Tuesday, 6 May 2014

Emerald, Flat World and Blenheim House

"Emerald" :- I shot this nearly two years ago on the 29th May 2012 and it's been on file ever since, today is the day I release it into the wild. Somewhere along the Falmer Road between Woodingdean and the village of Falmer there's a footpath that you can take that leads you up and over the downs towards the village of Kingston. The path is known as the "South Downs Way" and it winds along, dips and rises through a very rural and picturesque part of Sussex, England. The greenery is lush and vibrant and the scenery is wonderful if you have a few hours to spare to walk the route. This image was taken from the path.

"Flat World" :- Low tide on the beach at Ovingdean Gap creates a surreal and alien landscape. No manmade structures. No vehicles, boats or planes. No evidence of life whatsoever. Just a flat, open space with a few rocks in the foreground and nothing more. The only thing that tells you this was shot on Earth is the one thing that makes us unique (as far as we know). Water. Vast expanses of deep water. Tides pullng in and out, rising and falling. It makes us stand out above all other planets we've so far discovered. But we never know what's around the corner...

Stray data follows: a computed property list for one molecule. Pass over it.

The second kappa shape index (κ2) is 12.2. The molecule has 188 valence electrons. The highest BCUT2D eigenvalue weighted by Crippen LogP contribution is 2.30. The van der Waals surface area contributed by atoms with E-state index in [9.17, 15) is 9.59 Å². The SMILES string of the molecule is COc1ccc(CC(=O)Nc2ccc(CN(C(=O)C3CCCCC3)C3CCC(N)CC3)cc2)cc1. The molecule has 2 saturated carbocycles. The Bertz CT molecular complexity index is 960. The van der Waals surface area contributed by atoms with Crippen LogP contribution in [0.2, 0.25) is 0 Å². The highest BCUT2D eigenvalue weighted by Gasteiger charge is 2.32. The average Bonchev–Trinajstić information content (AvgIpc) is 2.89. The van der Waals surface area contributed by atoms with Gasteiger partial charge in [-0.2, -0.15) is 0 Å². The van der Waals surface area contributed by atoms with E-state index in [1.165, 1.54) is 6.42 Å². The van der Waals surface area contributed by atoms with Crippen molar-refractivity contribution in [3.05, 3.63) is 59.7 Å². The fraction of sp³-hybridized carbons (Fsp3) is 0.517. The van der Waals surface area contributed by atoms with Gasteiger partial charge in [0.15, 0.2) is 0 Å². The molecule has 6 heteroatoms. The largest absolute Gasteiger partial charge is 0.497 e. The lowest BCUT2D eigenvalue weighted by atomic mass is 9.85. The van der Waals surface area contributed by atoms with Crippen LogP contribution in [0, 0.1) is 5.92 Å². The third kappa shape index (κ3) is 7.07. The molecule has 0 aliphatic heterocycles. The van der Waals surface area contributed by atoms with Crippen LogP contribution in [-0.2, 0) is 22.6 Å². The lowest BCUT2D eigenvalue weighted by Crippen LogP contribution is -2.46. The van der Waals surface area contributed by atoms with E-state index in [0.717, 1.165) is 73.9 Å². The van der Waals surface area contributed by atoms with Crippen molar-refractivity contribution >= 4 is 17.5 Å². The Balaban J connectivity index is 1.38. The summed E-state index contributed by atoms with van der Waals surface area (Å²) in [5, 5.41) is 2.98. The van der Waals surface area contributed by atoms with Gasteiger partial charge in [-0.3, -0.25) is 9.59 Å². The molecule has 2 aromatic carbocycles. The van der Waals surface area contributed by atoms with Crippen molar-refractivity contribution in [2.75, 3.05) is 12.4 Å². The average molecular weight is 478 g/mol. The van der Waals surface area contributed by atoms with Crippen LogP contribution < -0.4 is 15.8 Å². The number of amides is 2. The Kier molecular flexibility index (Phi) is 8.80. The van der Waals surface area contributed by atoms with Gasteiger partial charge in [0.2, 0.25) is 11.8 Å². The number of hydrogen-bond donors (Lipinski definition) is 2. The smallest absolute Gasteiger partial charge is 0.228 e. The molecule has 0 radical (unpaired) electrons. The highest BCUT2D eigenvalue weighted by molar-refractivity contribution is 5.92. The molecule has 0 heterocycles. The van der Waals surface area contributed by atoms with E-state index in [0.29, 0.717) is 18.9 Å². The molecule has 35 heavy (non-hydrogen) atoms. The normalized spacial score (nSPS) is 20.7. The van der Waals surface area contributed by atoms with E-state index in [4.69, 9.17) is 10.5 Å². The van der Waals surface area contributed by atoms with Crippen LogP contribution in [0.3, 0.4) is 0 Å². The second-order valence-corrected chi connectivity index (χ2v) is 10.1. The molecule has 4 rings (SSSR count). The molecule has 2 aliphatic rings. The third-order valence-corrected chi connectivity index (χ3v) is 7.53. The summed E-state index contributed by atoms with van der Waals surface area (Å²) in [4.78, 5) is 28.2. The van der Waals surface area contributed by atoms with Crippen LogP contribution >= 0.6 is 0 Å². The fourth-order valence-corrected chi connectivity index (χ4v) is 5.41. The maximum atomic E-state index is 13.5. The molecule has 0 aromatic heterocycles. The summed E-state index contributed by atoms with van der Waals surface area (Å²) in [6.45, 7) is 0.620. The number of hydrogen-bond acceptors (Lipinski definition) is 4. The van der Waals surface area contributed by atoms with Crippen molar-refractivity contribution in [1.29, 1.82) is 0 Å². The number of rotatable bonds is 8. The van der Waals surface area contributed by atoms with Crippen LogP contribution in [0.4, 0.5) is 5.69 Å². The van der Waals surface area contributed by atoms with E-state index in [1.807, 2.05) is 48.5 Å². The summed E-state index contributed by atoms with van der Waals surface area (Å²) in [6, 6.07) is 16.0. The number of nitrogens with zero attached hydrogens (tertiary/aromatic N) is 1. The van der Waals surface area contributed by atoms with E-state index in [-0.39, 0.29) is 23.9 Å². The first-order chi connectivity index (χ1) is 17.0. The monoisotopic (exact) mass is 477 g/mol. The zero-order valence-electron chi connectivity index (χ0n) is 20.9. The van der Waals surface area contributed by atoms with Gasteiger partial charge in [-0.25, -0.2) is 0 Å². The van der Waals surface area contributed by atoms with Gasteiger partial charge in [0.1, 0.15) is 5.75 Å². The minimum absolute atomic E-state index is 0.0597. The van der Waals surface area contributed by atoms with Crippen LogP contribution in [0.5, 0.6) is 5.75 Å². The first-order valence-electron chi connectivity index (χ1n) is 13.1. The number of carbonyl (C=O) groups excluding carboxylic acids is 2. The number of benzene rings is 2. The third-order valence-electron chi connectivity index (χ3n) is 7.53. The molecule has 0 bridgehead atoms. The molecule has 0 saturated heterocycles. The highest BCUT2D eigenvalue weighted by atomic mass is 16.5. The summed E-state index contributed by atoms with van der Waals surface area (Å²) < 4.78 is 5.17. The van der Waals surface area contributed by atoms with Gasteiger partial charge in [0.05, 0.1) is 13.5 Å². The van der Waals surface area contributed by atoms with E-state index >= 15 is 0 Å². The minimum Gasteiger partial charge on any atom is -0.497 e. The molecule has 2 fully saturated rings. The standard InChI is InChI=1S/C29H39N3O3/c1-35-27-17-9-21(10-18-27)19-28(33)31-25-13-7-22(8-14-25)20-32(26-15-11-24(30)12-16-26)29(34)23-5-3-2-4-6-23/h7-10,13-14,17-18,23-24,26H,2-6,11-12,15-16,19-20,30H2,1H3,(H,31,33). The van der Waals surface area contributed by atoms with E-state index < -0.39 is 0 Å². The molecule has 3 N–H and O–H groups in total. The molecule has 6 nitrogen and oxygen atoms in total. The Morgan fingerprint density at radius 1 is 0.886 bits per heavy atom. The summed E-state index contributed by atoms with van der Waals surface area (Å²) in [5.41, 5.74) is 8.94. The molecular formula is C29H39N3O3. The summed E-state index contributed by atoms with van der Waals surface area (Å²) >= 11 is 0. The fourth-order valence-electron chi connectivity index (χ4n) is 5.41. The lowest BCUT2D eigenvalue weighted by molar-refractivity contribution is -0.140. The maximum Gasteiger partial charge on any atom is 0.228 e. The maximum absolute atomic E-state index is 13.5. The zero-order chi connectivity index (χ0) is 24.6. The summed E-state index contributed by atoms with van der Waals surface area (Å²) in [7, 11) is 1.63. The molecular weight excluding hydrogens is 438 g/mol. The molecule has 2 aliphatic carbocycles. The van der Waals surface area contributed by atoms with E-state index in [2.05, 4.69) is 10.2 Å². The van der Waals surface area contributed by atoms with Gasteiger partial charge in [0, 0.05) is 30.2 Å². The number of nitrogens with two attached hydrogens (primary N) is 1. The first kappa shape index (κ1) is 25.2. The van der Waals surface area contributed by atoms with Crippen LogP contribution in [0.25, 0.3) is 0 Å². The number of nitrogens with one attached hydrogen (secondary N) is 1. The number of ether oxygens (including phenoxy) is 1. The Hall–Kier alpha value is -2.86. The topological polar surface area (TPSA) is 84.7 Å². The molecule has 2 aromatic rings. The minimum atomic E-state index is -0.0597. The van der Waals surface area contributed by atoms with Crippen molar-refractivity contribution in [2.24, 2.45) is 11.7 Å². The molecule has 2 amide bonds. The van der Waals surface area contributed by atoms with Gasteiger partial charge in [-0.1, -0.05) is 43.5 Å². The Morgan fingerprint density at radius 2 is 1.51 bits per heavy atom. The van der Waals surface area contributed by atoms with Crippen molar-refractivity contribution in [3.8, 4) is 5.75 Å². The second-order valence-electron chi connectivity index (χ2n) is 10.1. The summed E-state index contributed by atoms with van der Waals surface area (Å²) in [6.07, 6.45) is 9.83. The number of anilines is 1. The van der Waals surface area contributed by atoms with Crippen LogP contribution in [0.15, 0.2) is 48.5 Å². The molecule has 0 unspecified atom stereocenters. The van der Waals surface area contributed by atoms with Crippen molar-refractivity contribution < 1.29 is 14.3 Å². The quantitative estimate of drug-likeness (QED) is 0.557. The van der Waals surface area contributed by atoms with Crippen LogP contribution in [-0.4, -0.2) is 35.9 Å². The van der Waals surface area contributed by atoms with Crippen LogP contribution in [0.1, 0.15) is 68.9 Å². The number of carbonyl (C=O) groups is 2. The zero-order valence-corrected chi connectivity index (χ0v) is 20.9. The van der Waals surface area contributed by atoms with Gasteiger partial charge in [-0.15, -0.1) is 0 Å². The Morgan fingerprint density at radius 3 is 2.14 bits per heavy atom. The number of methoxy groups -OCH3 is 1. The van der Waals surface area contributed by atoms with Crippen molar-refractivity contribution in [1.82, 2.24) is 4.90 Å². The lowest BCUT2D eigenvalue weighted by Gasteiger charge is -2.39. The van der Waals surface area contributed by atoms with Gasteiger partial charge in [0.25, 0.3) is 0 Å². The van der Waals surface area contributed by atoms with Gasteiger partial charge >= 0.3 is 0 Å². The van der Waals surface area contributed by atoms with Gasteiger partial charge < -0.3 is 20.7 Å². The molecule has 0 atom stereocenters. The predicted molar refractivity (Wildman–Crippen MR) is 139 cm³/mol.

"Blenheim House" :- English Heritage have awarded this building Grade II status. Like much of Brighton's buildings and architecture there's a lot of history attached. Building around the Old Steine in Brighton started in 1760 and continued throughout the 19th century. Blenheim House was one of the earlier buildings constructed and it was once used and known as "The Albany School for Girls". Somewhere around 1875/76 the building underwent a complete rebuild by a firm called "Clayton & Black". The firm then went on to extended the Brighton Friends Meeting House (built for the Quakers) and also redesigned and extended the famous Theatre Royal in New Road. The company slowly rebuilt parts of Brighton and also created a lot of buildings that are famous in their own right including The Duke of York's Picture House which is still the oldest cinema in continuous use in Britain.

All Photography Copyright © Justin Hill